TBY talks to Farhad Parvaresh, Chairman and Managing Director of Iran Air, on the growth of the airline, privatization, and establishing an airline industry in Iran.
THE BUSINESS YEAR How did Iran Air become one of the leading airlines in the region?
FARHAD PARVARESH Iran Air is Iran’s national air carrier. The airline was created by a merger of two companies before the revolution, and our experience goes back to about 70 years. We provide a benchmark and an exclusive model for air carriers domestically, regionally, and internationally. Iran Air was the first airline in Iran to operate jet aircraft. We were also the first to fly to the US with the 747-SB, from Tehran to New York via London, and we have now expanded to approximately 32 destinations internationally. We are the first airline in the region to provide our own training services for our personnel, including but not limited to operations, maintenance, and customer service. Iran Air has a well-organized human resource and training center, and we offer programs in two languages: Farsi and English. In 2011, Iran Air’s training center was selected as one of the top 10 training centers in the region by IATA. In terms of safety and passenger loyalty and satisfaction, Iran Air is also a leading airline in the region according to IATA audits. Iran Air has a well-planned integrated network and has done its best under difficult conditions to expand. Today we have 52 aircraft, up from just a dozen or so at the time of the revolution.
Iran Air is part of the divestment project run by the government. What opportunities do you see emerging from the privatization project?
Iran Air had two subsidiaries: Iran Airtour and Homa Hotel Group, which includes five hotels in Tehran, Shiraz, Mashhad, and Bandar Abbas. Iran Airtour carries 2.5 million passengers a year, about 20% of which is on international routes. Iran Airtour previously operated Tupolevs, which are now grounded. It now operates Boeing MD-83 aircraft. Iran Airtour was 100% privatized and separated from Iran Air, and it is doing very well. The Homa Hotel Group will also be privatized. About 90% of the revenue from the hotels comes to Iran Air, which owns the company. Iran Air itself will probably remain about 15% in government hands and be 80% held by private investors. The remaining 5% will go to company employees. Foreign companies are legally prohibited from becoming shareholders of Iran Air unless they are approved by the government.
How have you expanded your destinations over the last few years?
New destinations depend on demand and company policy. In the past two years, we expanded our routes mostly to our neighbors, such as Iraq, where a lot of our citizens want to go to on holy pilgrimages. We fly to Baghdad and Najaf, two very important cities. There is good demand for those destinations. Sometimes we add destinations based on the government demands as well.
How many passengers do you carry annually?
We carry 6 million passengers per year, or about 8.7 million including Iran Airtour, which is now a separate company. About 6.2 million passengers are domestic and the rest are international. We have about 100 domestic flights a day to some 28 destinations. Internationally, we have 32 destinations. The highest demand these days is on the Kuala Lumpur, Malaysia, route, for which we have five or six flights a week with Boeing 747s. It is one of our longest routes: an eight-hour flight time. One reason for such a high demand is that Iranian nationals do not need visas to go there. Domestically, Tehran-Mashhad is important, since it’s a holy city. Flights between Tehran and Bandar Abbas, as well as Tabriz, Shiraz, Ahvaz, Rasht, and Isfahan see large passenger volumes. Domestic fares are regulated by the government, but this isn’t the case with the international fares. Due to strong competition among foreign and domestic airlines, supply and demand controls the international fares. We believe most of our international passengers prefer to fly with Iranian carriers because they get a chance to communicate in their own native tongue during their flight and have Iranian cuisine. When given a choice, I think Iranians, including Iranians living abroad, prefer to travel overseas with their own national carrier.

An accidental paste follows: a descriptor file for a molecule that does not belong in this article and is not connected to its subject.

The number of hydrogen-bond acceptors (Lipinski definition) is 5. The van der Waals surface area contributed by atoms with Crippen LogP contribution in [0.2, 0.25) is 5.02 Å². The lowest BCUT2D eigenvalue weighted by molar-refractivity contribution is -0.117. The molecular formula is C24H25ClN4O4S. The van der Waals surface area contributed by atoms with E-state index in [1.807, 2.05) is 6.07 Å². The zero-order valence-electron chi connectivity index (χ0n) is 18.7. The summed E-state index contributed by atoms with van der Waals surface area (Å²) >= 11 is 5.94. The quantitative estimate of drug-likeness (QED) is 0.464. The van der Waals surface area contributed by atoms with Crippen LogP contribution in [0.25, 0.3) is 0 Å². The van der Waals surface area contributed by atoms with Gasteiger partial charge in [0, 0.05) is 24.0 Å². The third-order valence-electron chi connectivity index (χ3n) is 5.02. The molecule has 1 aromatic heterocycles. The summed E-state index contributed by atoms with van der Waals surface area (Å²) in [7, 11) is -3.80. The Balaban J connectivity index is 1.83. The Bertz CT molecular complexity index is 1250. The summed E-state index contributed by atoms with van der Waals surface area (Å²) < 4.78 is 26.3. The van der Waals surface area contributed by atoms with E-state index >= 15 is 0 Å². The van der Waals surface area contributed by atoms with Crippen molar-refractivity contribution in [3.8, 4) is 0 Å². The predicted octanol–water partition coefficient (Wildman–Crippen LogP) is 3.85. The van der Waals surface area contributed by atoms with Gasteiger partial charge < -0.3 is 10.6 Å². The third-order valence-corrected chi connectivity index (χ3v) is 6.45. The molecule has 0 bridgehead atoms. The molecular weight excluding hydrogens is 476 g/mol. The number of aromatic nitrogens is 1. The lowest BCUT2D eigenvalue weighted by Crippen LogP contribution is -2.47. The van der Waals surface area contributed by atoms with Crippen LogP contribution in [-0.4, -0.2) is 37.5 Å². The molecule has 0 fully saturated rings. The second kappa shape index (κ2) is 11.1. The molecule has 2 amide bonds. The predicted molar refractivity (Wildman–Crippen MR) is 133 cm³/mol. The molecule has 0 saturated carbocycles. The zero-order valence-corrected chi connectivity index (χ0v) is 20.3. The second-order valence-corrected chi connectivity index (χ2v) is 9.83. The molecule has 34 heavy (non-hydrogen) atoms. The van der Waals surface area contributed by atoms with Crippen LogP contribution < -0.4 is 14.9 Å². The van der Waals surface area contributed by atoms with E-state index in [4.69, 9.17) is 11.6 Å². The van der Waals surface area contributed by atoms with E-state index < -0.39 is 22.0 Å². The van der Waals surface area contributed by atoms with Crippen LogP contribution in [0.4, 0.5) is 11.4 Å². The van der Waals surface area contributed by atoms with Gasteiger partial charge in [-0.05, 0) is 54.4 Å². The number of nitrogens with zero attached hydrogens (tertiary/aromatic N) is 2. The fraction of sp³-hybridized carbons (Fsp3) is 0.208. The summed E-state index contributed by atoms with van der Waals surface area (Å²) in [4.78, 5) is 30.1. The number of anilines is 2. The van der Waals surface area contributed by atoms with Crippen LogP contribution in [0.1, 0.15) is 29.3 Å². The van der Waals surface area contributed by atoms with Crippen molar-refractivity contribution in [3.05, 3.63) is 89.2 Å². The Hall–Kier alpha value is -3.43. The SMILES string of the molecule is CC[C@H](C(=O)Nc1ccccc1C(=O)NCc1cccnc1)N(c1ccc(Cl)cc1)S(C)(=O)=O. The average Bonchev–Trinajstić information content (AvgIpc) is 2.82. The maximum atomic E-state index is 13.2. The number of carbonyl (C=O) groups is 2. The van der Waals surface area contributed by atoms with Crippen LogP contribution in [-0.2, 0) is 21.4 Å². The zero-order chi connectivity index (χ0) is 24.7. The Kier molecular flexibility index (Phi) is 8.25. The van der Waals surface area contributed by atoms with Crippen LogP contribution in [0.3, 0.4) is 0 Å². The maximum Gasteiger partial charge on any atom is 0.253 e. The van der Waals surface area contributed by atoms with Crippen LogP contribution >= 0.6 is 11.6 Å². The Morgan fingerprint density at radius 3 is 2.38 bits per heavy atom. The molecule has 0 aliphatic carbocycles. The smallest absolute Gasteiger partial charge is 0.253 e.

Which innovations would you like to see in the aviation infrastructure in Iran in the future?
We want to expand the company, add new routes, and provide better service domestically and internationally. Until 10 years ago, we sent our aircraft abroad for maintenance and overhaul; however, we are now more self sufficient and perform 100% of our maintenance and overhaul in Iran in our own hangars, from light checks to heavy checks. The company is not 100% self-reliant when it comes to aircraft components, but we are working to improve our proficiency in this area. We are able to lease aircraft from abroad and operate them here, but I believe we should buy and have our own aircraft and train our own pilots and technicians as well. Leasing aircraft takes care of short-term business needs, but I think this isn’t enough for Iran. We need to transfer technology to Iran and build up the airline industry here. Our objective should be to invest as much in the technical side as in the commercial side. Iran Air provides services to 85% of the airlines that fly to Iran. In Mashhad, there are six or seven foreign airlines operating, and they are efficiently serviced by Iran Air. Also, when you look at other smaller airline companies in Iran, you’ll find that they are mostly staffed by retired and former Iran Air personnel. This is a source of pride for us, and it is a consequential result of nearly 70 years of field experience.
This interview will be published in 'The Business Year: Iran 2013'. To pre-subscribe please e-mail us at email@example.com
© The Business Year - September 2012